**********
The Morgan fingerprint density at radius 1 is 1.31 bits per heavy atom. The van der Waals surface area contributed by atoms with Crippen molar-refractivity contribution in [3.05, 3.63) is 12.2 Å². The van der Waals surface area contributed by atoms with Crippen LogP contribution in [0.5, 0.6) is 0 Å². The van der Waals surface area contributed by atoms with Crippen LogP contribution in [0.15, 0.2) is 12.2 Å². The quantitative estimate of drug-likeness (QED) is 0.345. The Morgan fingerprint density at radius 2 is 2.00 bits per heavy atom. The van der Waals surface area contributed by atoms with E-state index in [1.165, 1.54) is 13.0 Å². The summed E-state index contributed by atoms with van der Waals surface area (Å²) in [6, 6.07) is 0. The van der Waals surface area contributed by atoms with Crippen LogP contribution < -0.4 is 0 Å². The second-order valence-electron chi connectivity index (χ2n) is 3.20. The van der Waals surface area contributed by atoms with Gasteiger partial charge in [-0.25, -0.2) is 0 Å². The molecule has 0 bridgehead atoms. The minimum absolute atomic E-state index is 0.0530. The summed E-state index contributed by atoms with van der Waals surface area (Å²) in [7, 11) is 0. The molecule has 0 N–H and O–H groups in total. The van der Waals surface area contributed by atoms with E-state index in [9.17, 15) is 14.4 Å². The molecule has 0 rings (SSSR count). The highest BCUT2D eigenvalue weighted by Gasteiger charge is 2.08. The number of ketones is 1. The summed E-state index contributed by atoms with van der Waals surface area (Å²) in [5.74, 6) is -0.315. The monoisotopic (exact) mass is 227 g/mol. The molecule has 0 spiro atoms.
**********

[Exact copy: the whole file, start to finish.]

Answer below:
The Morgan fingerprint density at radius 1 is 1.31 bits per heavy atom. The van der Waals surface area contributed by atoms with Crippen molar-refractivity contribution in [3.05, 3.63) is 12.2 Å². The van der Waals surface area contributed by atoms with Crippen LogP contribution in [0.5, 0.6) is 0 Å². The van der Waals surface area contributed by atoms with Crippen LogP contribution in [0.15, 0.2) is 12.2 Å². The quantitative estimate of drug-likeness (QED) is 0.345. The Morgan fingerprint density at radius 2 is 2.00 bits per heavy atom. The van der Waals surface area contributed by atoms with E-state index in [1.165, 1.54) is 13.0 Å². The summed E-state index contributed by atoms with van der Waals surface area (Å²) in [6, 6.07) is 0. The van der Waals surface area contributed by atoms with Crippen LogP contribution < -0.4 is 0 Å². The second-order valence-electron chi connectivity index (χ2n) is 3.20. The van der Waals surface area contributed by atoms with Gasteiger partial charge in [-0.25, -0.2) is 0 Å². The molecule has 0 bridgehead atoms. The minimum absolute atomic E-state index is 0.0530. The summed E-state index contributed by atoms with van der Waals surface area (Å²) in [7, 11) is 0. The molecule has 0 N–H and O–H groups in total. The van der Waals surface area contributed by atoms with E-state index in [9.17, 15) is 14.4 Å². The molecule has 0 rings (SSSR count). The highest BCUT2D eigenvalue weighted by Gasteiger charge is 2.08. The number of ketones is 1. The summed E-state index contributed by atoms with van der Waals surface area (Å²) in [5.74, 6) is -0.315. The monoisotopic (exact) mass is 227 g/mol. The molecule has 0 spiro atoms.